Earlier this week I wrote about the very hectic (but eminently delightful) occupation in which we're involved this December; namely, 16 presentations of the Christmas edition of "When Swing Was King." I even posted our songlist for this edition and the remaining schedule in case you'd like to come along and enjoy it along with the residents of the respective nursing homes and assisted living centers. We'd be thrilled to have you -- and so would the residents and staff.
We're already underway with three Christmas showings and we've had a great time. More important, so have our audiences! Among our most treasured Christmas gifts so far?
* Meeting a U.S. Army soldier whose 4 years in World War II service included the battle for Okinawa. He was really appreciative of the program and explained how the pictures and music together reminded him of listening to Armed Forces radio when he was overseas. I thanked him for his complements and for his sacrificial service to the cause of freedom. I also said, "I thank God for bringing you home in one piece." As he walked away, a lady who had told us earlier that she had served as an Army nurse in the Pacific theater, teared up and said, "That's what we worked so hard for -- for boys like him to come home in one piece." What an honor to bring a little entertainment, a little bit of their youth to people like this.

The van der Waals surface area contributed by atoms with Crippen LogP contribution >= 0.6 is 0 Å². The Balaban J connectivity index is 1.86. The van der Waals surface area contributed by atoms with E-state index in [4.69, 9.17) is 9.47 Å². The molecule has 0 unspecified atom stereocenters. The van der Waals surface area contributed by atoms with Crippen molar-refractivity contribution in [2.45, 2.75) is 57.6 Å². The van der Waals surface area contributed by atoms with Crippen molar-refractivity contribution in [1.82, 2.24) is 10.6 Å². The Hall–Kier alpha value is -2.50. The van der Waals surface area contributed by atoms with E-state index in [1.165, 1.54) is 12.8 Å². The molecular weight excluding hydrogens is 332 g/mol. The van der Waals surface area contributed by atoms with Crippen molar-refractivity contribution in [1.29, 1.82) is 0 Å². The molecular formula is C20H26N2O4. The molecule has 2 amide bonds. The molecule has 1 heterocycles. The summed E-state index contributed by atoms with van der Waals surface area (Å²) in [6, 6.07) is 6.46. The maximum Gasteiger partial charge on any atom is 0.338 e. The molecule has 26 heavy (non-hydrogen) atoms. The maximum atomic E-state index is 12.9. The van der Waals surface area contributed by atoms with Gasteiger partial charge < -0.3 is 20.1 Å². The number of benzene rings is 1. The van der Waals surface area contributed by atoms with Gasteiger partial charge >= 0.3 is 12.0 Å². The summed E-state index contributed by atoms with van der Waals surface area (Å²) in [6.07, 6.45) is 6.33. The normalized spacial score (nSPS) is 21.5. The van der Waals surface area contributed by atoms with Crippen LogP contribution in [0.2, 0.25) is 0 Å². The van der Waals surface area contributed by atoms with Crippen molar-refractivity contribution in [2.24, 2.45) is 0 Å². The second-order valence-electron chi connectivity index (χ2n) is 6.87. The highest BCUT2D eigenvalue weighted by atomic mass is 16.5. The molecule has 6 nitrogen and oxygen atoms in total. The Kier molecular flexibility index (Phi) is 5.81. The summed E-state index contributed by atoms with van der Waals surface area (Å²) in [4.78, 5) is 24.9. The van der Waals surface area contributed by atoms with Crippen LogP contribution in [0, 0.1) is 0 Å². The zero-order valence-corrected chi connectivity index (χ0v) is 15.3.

* Meeting a 97-year old whose life as a medical professional was enhanced by also having several songwriting successes. He offered me a CD of one of his songs which I played for the whole audience before we got started with the program. He also sang another of his songs, a very moving love song, for Claire and I. He too loved the "When Swing Was King" presentation and said, "That's sure when music sounded like music, huh?" Another cool thing was that several of the residents, as they were wheeling themselves past us and thanking us for the program, made sure to thank this fellow too and complement him on his song.
* Playing with two dogs who hang out at the nursing home we visited in Fort Calhoun on Tuesday. They were both very affable and good-natured and I said as much to one of the residents. "Oh, they're always friendly to people who give them cookies. But they're friendly to strange people too." Well, I didn't have cookies on me so you know what category I fall into.
* Watching audience members wipe away tears while listening to Frank Sinatra sing "O Little Town of Bethlehem" and Donald Mills of the Mills Brothers sing "O Holy Night." It is also deeply touching to hear several of them singing "White Christmas" along with Bing Crosby in the finale. Wonderful.
* Hearing a bit of applause as I surprised Claire by grabbing her and doing a little dancing while the Glenn Miller Orchestra played in the background. We thought it a rather comic event (which it was!) but for these dear people, they thought it sweet enough to want even more!